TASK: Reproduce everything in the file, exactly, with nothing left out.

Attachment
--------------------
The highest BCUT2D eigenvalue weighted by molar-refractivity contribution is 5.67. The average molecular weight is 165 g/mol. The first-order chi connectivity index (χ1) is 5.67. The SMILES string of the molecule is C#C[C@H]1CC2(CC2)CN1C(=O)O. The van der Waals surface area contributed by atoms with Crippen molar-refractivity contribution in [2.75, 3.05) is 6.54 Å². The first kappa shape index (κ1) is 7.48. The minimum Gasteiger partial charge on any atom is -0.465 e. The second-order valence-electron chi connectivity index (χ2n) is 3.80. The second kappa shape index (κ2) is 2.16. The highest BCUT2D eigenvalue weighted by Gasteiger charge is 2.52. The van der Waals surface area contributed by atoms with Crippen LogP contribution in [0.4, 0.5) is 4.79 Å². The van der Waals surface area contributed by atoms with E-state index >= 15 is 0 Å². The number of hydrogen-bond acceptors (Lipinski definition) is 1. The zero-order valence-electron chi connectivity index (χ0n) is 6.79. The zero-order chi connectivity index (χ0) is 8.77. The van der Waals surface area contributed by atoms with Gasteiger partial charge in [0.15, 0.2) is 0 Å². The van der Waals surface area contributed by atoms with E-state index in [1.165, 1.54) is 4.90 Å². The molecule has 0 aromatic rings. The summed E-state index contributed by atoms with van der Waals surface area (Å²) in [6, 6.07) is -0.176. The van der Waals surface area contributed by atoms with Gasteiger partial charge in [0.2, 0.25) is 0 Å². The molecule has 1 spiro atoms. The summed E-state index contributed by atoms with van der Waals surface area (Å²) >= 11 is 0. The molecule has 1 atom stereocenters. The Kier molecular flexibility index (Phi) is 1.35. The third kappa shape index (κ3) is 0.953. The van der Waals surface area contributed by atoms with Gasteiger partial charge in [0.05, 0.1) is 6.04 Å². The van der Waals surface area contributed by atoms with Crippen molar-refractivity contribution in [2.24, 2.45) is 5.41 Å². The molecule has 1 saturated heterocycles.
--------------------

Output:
The highest BCUT2D eigenvalue weighted by molar-refractivity contribution is 5.67. The average molecular weight is 165 g/mol. The first-order chi connectivity index (χ1) is 5.67. The SMILES string of the molecule is C#C[C@H]1CC2(CC2)CN1C(=O)O. The van der Waals surface area contributed by atoms with Crippen molar-refractivity contribution in [2.75, 3.05) is 6.54 Å². The first kappa shape index (κ1) is 7.48. The minimum Gasteiger partial charge on any atom is -0.465 e. The second-order valence-electron chi connectivity index (χ2n) is 3.80. The second kappa shape index (κ2) is 2.16. The highest BCUT2D eigenvalue weighted by Gasteiger charge is 2.52. The van der Waals surface area contributed by atoms with Crippen LogP contribution in [0.4, 0.5) is 4.79 Å². The van der Waals surface area contributed by atoms with E-state index >= 15 is 0 Å². The number of hydrogen-bond acceptors (Lipinski definition) is 1. The zero-order valence-electron chi connectivity index (χ0n) is 6.79. The zero-order chi connectivity index (χ0) is 8.77. The van der Waals surface area contributed by atoms with Gasteiger partial charge in [0.15, 0.2) is 0 Å². The van der Waals surface area contributed by atoms with E-state index in [1.165, 1.54) is 4.90 Å². The molecule has 0 aromatic rings. The summed E-state index contributed by atoms with van der Waals surface area (Å²) in [6, 6.07) is -0.176. The van der Waals surface area contributed by atoms with Gasteiger partial charge in [0.2, 0.25) is 0 Å². The molecule has 1 spiro atoms. The summed E-state index contributed by atoms with van der Waals surface area (Å²) >= 11 is 0. The molecule has 1 atom stereocenters. The Kier molecular flexibility index (Phi) is 1.35. The third kappa shape index (κ3) is 0.953. The van der Waals surface area contributed by atoms with Gasteiger partial charge in [0.05, 0.1) is 6.04 Å². The van der Waals surface area contributed by atoms with Crippen molar-refractivity contribution in [2.24, 2.45) is 5.41 Å². The molecule has 1 saturated heterocycles.